Bulleit built a 40-foot by 15-foot-tall 3D-printed bar at Tribeca.
When marketing to the creative class is a primary campaign objective, building experiential activations at film festivals is a worthy path to engagement. And for bourbon brand Bulleit in particular, which concentrates on penetrating local culture and communities through word-of-mouth marketing as opposed to advertising, a Tribeca Film Festival sponsorship was just the ticket. The brand created a space open for 10 days during the festival’s run, April 24 to May 5, that included a 40-foot by 15-foot-tall 3D-printed bar comprised of 7,000 components that took more than 2,000 hours to assemble; a 3D-printed cocktail contraption, a dj booth for official film afterparties, and video projections. We spoke with Ed Bello, U.S. and global brand director for Bulleit, about the brand’s experiential strategy behind the festival sponsorship—and beyond.
Event Marketer: Why was it important for Bulleit to be at Tribeca?
Ed Bello: We’ve been one of the key sponsors of it for two years now. But the most important reason is that it’s an iconic cultural moment in New York City, and we want to be a part of it. Over the last few years, our brand has been doing key collaborations in iconic cities like L.A., New York and Oakland during cultural moments. So, the Tribeca Festival was a natural outcome.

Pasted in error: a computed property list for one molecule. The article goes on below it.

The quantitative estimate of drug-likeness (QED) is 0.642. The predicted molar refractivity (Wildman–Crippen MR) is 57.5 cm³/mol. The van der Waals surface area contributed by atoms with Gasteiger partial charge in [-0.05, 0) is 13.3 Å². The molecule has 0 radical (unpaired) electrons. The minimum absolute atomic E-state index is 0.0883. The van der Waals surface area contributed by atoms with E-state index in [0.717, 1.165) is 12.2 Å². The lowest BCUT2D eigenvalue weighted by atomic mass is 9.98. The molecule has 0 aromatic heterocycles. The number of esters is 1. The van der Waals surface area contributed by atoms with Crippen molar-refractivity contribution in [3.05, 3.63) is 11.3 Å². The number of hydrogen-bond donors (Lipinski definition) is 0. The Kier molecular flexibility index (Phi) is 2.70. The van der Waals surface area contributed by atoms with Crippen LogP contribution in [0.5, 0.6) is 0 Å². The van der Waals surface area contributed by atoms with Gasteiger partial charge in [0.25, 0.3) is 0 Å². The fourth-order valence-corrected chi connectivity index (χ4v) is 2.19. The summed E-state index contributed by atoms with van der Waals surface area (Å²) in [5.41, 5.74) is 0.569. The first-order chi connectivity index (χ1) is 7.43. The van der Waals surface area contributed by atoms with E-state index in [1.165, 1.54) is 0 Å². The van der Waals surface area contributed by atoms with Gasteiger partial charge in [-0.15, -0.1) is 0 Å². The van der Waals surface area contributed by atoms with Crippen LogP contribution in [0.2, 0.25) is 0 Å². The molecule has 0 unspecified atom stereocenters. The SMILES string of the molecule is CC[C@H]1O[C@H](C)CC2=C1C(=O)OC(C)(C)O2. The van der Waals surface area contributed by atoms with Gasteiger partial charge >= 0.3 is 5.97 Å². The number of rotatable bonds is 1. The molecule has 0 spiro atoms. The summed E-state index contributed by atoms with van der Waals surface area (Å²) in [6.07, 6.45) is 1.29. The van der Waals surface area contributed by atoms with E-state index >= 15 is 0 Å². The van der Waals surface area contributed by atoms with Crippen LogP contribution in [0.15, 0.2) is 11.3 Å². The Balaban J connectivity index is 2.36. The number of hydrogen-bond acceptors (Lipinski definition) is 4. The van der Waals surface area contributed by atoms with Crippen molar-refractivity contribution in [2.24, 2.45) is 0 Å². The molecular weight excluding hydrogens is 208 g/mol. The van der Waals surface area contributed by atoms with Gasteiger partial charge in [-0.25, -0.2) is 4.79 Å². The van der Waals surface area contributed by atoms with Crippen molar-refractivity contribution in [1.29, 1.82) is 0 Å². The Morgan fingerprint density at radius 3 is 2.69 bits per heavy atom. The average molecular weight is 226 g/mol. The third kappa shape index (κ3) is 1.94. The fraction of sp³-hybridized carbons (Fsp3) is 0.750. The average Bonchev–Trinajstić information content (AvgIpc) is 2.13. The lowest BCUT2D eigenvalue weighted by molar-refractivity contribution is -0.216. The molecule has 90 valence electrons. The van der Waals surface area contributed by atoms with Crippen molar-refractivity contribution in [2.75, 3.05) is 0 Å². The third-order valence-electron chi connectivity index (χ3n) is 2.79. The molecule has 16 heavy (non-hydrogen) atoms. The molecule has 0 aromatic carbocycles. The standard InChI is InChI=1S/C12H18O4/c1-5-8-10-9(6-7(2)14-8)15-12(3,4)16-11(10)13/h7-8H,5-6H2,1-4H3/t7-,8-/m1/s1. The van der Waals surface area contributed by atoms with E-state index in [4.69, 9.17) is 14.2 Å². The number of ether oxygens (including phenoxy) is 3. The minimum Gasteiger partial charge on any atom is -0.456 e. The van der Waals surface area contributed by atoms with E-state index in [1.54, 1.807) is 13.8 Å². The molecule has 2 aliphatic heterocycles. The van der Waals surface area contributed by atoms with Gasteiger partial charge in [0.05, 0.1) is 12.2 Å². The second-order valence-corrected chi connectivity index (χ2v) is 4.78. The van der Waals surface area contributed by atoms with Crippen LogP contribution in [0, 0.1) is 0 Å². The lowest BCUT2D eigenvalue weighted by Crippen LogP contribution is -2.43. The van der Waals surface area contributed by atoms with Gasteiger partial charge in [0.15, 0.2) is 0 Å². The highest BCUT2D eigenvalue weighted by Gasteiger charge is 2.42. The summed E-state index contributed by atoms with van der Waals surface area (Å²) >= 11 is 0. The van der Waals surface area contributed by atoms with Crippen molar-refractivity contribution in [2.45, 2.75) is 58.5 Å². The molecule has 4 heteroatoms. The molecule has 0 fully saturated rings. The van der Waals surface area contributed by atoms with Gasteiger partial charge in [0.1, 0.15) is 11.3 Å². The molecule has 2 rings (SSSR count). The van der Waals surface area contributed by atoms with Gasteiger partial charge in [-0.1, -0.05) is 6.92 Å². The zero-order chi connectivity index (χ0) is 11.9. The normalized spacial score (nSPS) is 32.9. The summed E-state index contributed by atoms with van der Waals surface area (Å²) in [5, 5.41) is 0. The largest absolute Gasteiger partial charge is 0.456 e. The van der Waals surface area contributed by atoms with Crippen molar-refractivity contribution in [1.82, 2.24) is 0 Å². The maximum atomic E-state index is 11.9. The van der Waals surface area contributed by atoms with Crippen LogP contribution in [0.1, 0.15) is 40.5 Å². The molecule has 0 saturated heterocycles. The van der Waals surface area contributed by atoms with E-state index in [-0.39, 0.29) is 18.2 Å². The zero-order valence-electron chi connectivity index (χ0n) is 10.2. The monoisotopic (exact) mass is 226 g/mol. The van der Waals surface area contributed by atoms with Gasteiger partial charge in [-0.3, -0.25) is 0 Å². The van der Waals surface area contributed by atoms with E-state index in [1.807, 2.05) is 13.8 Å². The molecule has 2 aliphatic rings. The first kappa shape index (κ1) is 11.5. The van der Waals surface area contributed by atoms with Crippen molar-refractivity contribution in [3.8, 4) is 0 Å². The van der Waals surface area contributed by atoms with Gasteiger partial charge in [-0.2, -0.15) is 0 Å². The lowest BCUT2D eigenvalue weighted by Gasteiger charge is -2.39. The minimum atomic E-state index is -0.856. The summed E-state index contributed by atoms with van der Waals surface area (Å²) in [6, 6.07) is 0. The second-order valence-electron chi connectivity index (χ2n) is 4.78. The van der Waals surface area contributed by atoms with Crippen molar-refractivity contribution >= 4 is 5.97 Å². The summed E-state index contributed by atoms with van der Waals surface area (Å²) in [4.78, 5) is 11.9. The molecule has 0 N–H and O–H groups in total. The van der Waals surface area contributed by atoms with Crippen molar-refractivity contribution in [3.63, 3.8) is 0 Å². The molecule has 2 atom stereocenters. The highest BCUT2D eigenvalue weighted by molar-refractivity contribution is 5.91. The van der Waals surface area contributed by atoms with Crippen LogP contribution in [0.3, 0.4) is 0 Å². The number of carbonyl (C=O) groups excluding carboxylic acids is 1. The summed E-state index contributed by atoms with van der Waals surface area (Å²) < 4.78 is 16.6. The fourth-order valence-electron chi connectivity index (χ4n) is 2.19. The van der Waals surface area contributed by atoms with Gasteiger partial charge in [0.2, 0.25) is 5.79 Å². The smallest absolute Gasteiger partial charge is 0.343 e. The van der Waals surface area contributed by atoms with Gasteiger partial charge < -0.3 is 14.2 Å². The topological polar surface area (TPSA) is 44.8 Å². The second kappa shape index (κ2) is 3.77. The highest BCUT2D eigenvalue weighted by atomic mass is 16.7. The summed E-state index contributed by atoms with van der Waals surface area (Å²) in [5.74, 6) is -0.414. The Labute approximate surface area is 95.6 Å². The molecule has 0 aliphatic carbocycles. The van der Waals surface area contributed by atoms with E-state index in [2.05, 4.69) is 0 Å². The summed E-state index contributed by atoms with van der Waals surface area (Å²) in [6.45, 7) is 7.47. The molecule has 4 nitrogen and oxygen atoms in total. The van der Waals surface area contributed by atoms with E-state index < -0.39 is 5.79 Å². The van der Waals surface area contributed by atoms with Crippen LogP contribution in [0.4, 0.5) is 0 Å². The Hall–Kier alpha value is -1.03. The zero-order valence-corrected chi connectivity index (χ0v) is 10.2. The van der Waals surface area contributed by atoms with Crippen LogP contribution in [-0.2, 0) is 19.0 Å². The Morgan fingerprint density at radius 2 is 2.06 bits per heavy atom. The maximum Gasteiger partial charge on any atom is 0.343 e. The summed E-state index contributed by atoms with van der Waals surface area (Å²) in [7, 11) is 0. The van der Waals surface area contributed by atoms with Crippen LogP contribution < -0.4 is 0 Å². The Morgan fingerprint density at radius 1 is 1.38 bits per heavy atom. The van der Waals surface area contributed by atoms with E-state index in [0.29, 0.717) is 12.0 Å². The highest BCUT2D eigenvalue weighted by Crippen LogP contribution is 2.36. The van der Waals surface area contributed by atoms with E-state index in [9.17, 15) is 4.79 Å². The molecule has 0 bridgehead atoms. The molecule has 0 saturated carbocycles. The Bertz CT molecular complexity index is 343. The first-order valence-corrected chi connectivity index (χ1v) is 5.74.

It’s a key cultural moment with filmmakers, entertainers, folks who are pushing boundaries, pushing innovation and cultural frontiers. The heart of Bulleit and our marketing platform, called Frontier Works, is rooted in collaborating with innovators, creators and makers doing interesting things that are pushing boundaries. At Tribeca, we brought together filmmakers, craft mixologists and leaders in 3D technology.
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EM: How is the activation different this year?
EB: We’ve had several different Frontier Works activations. Three years ago, one of the initial ones was a partnership with over 30 tattoo artists who came together to collaborate and create the world’s largest tattoo out-of-home billboard. We did that in Silverlake in L.A. Then last year, we collaborated with the Queen of Neon from L.A., the artist Lisa Schulte, and illustrator Brendan Donnelly, to create a more than 30-foot-wide neon outdoor billboard, which is still sitting almost two years later in Grand Central Market in downtown L.A. This year, we decided to take it even further and bring together what is at the heart of the brand—craft cocktails and mixology—and 3D-printing technology. We did a pop-up in Oakland, in Austin and then Tribeca. The plans are to go to L.A. and Chicago, and then a few other stops.
EM: Generally, what is your target demographic? Does it change depending on your location or objective?
EB: We don’t actually have a demographic. We have what we call a target consumer, and these are folks who …read more